- An advanced practitioner can catch the outer sole and rest the chin on the shin.
- Exhale, release your hands and raise your head from the knee and relax.
- This Asana tones the abdominal organs
- Relieves the stress and calms the mind
- Tones the kidney and improves the digestion
- To reduce the belly fat women should practice this Asana after pregnancy
- This Asana also helps to cure impotency
- People with asthma and diarrhea should not practice this asana
- People with back injury perform this asana under yoga teacher
- Women shouldn’t practice this asana during pregnancy
This asana is known as headstand and king of the asanas and commonly practised both in Hatha and Ashtanga yoga.
How to do :
- Spread a blanket fourfold on the floor and kneel near it.
- Rest your forearms in the centre of the blanket, your elbow should be in the line of your shoulder.
- Interlock your fingers right up to the fingertips so that the palms form a cup and fingers should be kept tightly locked.
- Rest the crown of the head on the blanket between both the palms and move your knee towards your head.
- Raise your knee and walk towards your head.
- Exhale, and gently lift the legs off the ground, then bent your knee and stretch your legs up and stand on the head and hold this position for 1 to 5 minutes with normal breathing.
- Exhale, flex your knee and gently slide down to the floor in reverse order.
- This Asana relieves mild depression and calms your brain
- Enhances memory and hair growth and reduces hair-fall
- Strengthen arms and lungs and abdominal organs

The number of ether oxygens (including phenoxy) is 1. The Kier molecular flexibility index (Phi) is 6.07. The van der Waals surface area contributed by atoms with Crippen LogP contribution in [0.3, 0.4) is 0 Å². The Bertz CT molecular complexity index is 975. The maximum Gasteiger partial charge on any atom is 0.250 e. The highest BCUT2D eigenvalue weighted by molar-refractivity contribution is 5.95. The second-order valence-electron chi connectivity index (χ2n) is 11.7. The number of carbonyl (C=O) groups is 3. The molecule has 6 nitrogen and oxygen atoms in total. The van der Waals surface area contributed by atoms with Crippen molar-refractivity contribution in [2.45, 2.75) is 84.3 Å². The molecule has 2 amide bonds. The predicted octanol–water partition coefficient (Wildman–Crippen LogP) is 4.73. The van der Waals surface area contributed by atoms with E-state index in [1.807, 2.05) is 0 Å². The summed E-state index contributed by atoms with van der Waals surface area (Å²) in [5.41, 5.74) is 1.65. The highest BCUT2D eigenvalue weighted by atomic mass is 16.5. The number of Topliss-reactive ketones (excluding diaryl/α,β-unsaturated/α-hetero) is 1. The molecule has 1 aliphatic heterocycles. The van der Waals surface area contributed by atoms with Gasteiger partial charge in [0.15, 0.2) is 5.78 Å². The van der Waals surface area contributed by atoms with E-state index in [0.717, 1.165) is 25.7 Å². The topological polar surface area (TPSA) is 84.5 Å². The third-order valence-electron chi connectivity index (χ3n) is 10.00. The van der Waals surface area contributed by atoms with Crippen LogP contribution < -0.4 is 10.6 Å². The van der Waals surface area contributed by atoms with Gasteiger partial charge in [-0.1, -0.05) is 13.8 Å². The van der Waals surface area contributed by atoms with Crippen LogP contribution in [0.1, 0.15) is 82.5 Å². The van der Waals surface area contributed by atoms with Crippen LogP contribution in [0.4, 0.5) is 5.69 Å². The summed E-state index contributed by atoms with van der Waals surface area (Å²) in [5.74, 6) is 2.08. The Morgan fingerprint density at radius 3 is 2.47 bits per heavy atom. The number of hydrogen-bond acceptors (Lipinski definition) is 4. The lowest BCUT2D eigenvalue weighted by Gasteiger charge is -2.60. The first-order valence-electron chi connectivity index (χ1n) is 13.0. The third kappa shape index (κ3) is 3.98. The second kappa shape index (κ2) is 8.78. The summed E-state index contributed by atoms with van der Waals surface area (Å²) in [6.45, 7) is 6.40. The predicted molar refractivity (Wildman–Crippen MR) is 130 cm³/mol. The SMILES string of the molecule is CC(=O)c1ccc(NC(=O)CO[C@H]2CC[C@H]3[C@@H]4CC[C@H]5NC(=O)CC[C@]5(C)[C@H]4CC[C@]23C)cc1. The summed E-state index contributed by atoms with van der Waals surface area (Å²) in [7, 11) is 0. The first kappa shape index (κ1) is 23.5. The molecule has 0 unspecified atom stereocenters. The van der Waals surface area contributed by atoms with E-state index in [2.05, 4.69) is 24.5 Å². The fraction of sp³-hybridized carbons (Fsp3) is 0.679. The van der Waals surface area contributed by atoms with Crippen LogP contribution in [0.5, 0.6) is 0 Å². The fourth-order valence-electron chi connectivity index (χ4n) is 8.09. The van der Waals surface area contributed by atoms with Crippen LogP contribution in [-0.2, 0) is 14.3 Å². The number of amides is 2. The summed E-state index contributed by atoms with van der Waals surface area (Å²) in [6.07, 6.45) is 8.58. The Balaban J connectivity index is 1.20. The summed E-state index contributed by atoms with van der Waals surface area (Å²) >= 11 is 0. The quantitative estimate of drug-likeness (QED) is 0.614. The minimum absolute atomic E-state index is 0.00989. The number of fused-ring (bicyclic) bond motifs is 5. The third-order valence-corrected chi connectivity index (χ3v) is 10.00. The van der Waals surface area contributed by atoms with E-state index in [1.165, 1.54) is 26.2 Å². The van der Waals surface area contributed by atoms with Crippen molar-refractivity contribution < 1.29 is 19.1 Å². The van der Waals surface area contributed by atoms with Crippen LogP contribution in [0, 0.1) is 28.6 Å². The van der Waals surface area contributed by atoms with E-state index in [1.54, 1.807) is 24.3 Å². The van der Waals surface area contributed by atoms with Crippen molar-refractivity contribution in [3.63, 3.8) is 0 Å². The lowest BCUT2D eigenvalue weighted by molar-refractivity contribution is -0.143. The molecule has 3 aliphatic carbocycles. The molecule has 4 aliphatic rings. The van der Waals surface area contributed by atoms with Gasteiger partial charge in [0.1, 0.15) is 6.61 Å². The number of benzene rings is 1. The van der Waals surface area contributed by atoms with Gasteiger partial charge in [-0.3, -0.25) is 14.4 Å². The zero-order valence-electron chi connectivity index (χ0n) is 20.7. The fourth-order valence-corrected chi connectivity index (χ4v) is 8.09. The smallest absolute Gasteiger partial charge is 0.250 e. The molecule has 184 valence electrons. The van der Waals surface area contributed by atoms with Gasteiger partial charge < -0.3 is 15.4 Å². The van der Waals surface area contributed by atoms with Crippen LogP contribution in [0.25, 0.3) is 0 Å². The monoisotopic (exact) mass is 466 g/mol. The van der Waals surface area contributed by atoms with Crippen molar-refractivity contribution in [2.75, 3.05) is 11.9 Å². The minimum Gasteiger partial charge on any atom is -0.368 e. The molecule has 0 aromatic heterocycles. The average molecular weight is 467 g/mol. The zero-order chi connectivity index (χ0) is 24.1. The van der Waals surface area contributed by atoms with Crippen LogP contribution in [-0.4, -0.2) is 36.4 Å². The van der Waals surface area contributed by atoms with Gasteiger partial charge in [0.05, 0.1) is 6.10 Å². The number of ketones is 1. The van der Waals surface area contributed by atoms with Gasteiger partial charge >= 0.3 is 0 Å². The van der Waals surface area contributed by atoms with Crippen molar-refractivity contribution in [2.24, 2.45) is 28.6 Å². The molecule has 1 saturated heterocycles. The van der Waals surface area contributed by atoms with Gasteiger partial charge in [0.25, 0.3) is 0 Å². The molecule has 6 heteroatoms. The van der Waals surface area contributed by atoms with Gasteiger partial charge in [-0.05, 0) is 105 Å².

- Improve digestion
- Increase confidence
- Therapeutic for insomnia and infertility
- People with neck and back injury don’t perform this asana
- People suffering from high blood pressure avoid all the inversions
- Women during menstrual shouldn’t practice this asana
ADHO MUKHA VRKSASANA :
‘Adho’ is a Sanskrit word which means downward, ‘Mukha’ means facing, ‘Vriksh’ means tree.
Therefore this asana is called “downward facing tree pose” and “handstand”. This asana is a balancing asana.
How to do :
- Stand tall and hands beside your body facing a wall. Inhale, raise your arms up then exhale, bend forward and place your palms on the floor about a foot away from the wall.
- Distance between palms and shoulder should be the same and keep your arms fully stretched.
- Take your legs back and bend your knee, exhale here and swing your legs up against the wall and balance here
- Look between your hands and stay there for a minute with normal breathing
- After mastering this position try to do this in middle of room .keep your legs fully stretched and toes pointing up and lift your head as far up as you can
- Flex your knee and gently come down to the floor in reverse order
- This pose develops the body harmoniously
- Strengthen the shoulders, arms and wrist
- Expand the chest fully
- Enhance your confidence
- Increase the reverse blood flow which energizes the mind
- Increase your concentration
- People with back and neck injury don’t perform this Asana
- People suffering from high blood pressure avoid all the inversions.
- Women in menstrual and during pregnancy avoid this asana.
- People with a weak shoulder should avoid this asana.
Disclaimer: Do not perform these Asanas without the supervision of the trainers/experts.